Sara being a cutie, per usual
Look at all of my neat little 'e's, hah!
On one of the days we took a brief tour of the cemetery plots where the original family was interred, though it was too hot to stay for very long.

But for most of our free time we hung out in the double parlor and goofed around and sang Disney songs and sewed - the hours spent there were the most enjoyable of the trip for me.
Archangel et Jocelyn's peace sign
Church - the best place to goof off.
Speaking of church, we went to church service every single day.  For me as an agnostic that was pretty unusual, but by the end of the week I'd memorized the Te Deum and the Lord's Prayer and knew when to stand up and sit down and kneel on the little pillow or read out of our rad 1860s repro bible.  It was quite a cultural experience!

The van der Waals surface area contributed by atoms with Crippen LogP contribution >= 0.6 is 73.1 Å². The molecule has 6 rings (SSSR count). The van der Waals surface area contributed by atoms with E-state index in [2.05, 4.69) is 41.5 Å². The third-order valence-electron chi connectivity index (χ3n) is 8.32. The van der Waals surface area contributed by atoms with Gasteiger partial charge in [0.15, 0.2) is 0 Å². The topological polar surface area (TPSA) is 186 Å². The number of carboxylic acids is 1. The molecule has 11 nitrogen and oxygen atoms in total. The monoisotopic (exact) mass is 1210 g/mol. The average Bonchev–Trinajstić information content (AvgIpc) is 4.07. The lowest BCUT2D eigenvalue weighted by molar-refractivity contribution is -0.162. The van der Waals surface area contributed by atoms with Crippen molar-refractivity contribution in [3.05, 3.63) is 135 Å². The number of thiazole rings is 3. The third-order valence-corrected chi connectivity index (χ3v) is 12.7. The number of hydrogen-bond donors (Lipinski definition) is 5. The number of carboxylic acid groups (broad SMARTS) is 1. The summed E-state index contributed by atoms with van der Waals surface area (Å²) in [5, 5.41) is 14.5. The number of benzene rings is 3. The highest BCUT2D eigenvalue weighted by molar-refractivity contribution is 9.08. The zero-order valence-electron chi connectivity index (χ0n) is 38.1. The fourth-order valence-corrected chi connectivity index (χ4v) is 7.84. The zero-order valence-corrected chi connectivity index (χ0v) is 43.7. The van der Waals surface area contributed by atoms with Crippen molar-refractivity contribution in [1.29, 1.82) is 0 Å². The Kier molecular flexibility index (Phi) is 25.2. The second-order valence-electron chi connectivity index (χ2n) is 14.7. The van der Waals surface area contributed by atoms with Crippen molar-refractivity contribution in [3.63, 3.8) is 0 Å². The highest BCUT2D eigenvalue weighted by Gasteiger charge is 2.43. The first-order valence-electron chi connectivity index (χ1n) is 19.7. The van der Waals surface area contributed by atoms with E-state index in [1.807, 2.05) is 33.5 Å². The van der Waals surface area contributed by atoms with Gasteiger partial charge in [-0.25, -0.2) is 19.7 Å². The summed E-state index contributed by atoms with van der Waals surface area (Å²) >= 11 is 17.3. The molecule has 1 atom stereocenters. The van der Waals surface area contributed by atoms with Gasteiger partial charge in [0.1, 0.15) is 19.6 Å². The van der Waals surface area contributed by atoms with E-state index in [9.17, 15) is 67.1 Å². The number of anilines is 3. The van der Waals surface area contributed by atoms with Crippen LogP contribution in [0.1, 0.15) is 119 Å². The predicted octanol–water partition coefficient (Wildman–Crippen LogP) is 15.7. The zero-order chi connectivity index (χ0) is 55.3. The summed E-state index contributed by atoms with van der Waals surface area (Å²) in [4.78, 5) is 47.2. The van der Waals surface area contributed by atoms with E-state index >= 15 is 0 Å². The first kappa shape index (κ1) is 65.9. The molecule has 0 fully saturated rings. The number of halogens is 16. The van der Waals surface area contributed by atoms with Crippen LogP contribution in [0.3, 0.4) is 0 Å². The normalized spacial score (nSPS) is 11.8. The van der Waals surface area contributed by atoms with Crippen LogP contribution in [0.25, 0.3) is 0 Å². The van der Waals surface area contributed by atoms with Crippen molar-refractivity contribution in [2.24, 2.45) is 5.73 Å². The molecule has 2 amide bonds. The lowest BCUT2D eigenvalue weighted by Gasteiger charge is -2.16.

Graces in the yard
During the tea
On the last day, before graduation, we visited Rippavilla, a gorgeous antebellum plantation.  And just as if they knew my heart better than I knew my own, they brought us there to see an antique show.  SO much love.
I didn't have too much time to take pictures... :c
And then graduation and commencement, which were both wonderful despite my dress being exceedingly low cut (wearing a different corset than I drafted it over, erp.)  My harp piece went off without a hitch and nobody tripped over the church stairs off of the dias.
The lovely Ms. Flautt!
Yeah, Janet Jackson moment waiting to happen on my part.
 And all the menfolk were attentive. And kind.  And tall.  And I would have climbed them like a tree had I the chance.  No lie.